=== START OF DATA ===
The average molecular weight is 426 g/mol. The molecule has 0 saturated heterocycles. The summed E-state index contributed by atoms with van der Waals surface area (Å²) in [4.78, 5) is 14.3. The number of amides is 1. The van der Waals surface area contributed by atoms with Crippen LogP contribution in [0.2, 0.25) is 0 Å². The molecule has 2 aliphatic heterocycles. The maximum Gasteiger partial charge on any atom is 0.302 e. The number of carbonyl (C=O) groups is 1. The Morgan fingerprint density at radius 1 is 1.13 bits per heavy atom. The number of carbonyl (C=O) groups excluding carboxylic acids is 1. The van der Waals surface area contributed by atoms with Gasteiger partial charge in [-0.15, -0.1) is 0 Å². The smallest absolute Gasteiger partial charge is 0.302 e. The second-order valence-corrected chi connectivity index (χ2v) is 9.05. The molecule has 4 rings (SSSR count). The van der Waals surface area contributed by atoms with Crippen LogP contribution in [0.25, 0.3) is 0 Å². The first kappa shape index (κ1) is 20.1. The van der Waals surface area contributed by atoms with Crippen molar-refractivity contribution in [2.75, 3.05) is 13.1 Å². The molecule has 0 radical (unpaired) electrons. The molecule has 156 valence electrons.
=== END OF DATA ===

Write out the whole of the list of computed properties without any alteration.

The average molecular weight is 426 g/mol. The molecule has 0 saturated heterocycles. The summed E-state index contributed by atoms with van der Waals surface area (Å²) in [4.78, 5) is 14.3. The number of amides is 1. The van der Waals surface area contributed by atoms with Crippen LogP contribution in [0.2, 0.25) is 0 Å². The molecule has 2 aliphatic heterocycles. The maximum Gasteiger partial charge on any atom is 0.302 e. The number of carbonyl (C=O) groups is 1. The Morgan fingerprint density at radius 1 is 1.13 bits per heavy atom. The number of carbonyl (C=O) groups excluding carboxylic acids is 1. The van der Waals surface area contributed by atoms with Gasteiger partial charge in [-0.15, -0.1) is 0 Å². The smallest absolute Gasteiger partial charge is 0.302 e. The second-order valence-corrected chi connectivity index (χ2v) is 9.05. The molecule has 4 rings (SSSR count). The van der Waals surface area contributed by atoms with Crippen LogP contribution in [0.25, 0.3) is 0 Å². The first kappa shape index (κ1) is 20.1. The van der Waals surface area contributed by atoms with Crippen molar-refractivity contribution in [2.75, 3.05) is 13.1 Å². The molecule has 0 radical (unpaired) electrons. The molecule has 156 valence electrons.